Captain Scarlet
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Glad to see CCM have come out of the Fog era(did you see what I did there?) and are making fairly fine (if expensive) off-roaders again.

But a claim of the first to be held together by glue? I'm not sure about that? The MZ Skorpion, 20 years ago, had a frame held together by glue - although I'm not sure if the production versions ended up being welded? They even raced (figurative term) those things I believe - a Yam 660 engine as standard and designed by Sewell and Powell or whatever they were called?

GTS1000 - frameless? Not sure why Yamaha made such a huge thing about it having an 'Omega Concept' chassis then?

I got to ride one of those rare beasts, the single sided hub centre-steering front-end took a bit of getting used to with all that weight and lack of feedback (Flitwick Yamaha did alright with it at the TT mind). The Exup motor was nice, quite palatable, unlike the price.

But it most certainly did have a frame, in fact, it was flipping enormously chunky!

I myself have a bike largely held together with rubber bands and cable ties. From a safety perspective, I'm quite pleased that it's not a motorcycle ;-D

shuggiemac
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I've been out of circulation for quite a while what with one thing or another but I was never truly gone. Anyway first time back in ages and I see a statement about the first glued frame and I though - aha that's not correct the MZ Skorpion had one so I'll jum back in with both feet. So here I am and what do I see but me ol' mucker Captain Scarlet has beaten me too it, not for the first time either.

I had a test ride on one of the Skorpions way back when and it was actually OK. Trouble was that I was riding a 350LC at the time so getting off that and on to this nearly new bike one of the first things I did was bounce it off the rev limiter.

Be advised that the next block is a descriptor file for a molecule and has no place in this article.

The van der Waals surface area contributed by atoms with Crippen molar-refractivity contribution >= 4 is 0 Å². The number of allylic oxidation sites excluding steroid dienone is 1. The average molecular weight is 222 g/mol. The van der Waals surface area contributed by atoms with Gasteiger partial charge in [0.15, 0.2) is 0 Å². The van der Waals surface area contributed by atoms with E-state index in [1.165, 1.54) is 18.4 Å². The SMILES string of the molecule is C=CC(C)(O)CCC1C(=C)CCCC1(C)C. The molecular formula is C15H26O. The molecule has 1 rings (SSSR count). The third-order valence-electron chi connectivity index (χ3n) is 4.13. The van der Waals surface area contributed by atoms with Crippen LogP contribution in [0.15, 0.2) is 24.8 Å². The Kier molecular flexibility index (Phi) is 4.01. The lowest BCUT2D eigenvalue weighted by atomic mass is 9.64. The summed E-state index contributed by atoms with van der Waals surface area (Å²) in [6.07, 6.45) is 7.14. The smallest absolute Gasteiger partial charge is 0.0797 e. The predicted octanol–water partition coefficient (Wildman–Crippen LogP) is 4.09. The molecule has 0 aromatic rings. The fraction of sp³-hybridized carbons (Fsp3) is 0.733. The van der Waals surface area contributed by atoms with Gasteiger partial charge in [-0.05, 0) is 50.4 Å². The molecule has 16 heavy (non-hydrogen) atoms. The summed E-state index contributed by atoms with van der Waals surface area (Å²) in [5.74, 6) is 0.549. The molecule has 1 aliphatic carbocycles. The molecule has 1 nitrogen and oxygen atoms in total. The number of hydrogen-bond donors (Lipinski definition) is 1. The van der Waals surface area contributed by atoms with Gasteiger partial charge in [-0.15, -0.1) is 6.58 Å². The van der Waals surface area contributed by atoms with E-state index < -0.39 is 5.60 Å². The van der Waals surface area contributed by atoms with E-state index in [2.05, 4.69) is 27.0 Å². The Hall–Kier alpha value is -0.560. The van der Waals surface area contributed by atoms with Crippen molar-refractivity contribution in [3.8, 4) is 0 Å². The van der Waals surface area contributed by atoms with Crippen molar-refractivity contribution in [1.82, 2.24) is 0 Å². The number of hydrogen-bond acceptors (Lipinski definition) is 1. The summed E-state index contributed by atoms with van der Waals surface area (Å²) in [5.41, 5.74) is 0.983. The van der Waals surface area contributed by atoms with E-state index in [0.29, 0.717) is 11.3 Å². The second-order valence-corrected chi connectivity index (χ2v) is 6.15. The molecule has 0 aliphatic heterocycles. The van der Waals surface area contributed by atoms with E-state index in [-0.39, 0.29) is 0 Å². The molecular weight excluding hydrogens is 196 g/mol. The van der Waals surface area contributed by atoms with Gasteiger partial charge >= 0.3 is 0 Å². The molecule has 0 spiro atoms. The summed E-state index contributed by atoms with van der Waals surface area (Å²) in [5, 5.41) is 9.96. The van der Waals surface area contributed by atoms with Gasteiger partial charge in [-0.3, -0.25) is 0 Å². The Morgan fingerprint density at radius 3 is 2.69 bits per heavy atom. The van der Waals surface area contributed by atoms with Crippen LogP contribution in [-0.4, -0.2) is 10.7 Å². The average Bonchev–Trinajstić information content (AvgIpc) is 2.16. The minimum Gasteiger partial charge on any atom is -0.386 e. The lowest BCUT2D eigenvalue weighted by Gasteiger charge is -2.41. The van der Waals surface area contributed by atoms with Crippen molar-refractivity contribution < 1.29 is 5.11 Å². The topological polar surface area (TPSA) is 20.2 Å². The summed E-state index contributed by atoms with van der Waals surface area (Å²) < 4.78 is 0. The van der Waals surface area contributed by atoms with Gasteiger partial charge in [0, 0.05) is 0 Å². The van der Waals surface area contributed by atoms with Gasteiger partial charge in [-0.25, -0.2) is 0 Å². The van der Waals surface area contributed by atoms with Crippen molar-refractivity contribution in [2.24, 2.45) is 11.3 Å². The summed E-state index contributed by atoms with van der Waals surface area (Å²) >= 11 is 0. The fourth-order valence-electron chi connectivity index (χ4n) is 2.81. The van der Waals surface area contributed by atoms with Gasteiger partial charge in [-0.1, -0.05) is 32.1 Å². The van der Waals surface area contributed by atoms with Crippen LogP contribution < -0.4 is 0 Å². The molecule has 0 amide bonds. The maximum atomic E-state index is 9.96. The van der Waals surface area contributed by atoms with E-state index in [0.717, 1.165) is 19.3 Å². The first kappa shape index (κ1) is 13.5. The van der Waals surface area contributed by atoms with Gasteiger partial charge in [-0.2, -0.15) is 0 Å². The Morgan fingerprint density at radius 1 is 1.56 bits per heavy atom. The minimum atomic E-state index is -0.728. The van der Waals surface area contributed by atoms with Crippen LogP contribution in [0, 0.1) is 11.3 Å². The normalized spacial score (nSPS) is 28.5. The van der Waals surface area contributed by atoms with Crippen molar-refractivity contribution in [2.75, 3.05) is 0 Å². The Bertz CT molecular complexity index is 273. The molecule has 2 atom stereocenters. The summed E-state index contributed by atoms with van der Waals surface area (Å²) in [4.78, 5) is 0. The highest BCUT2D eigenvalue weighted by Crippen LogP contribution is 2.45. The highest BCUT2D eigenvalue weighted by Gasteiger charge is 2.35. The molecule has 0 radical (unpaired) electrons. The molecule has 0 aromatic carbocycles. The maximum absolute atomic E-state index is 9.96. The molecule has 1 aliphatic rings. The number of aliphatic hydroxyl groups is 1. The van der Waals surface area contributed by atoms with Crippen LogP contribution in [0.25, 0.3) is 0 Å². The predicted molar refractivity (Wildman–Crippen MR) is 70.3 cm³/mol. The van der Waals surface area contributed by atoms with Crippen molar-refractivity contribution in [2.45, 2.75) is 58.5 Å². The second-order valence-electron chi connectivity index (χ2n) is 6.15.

Anyway it was glued and if memry serves me well the production bike all were too.

As fates would have it after all these years I live about an hors drive from the old MZ site and sad to say there is no sign of them there ever really having been there as you drive through.

Captain Scarlet
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Tiz indeed a shame, that MZ has passed on to the great clunkers in the sky. Still, some old by with too much money will probably revise the brand someday, somehow. Although thinking about it, the name probably isn't as provocative as say, Vincent for instance?

The Skorpion was pretty light (not 350 LC light I'm sure) back in the day I think. And (for a single) the 660 Yam was probably the best engine around in that capacity and configuration. It was probably good, but too late for the market to confidently buy into it?

I'm too lazy to re-read the article, but I think the word 'first' may have been removed? ;-D Anyway, good to have you back Shuggs. Wonder where RIC and others have gone to?

Navy Boy
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Joined: 12/02/2009

We're here...

An interesting article nonetheless and I like the look of the CCMs. If I was off around the world then I'd be wanting one of those me thinks.

I remember rather liking the Skorpions - Never did ride one though which probably says it all.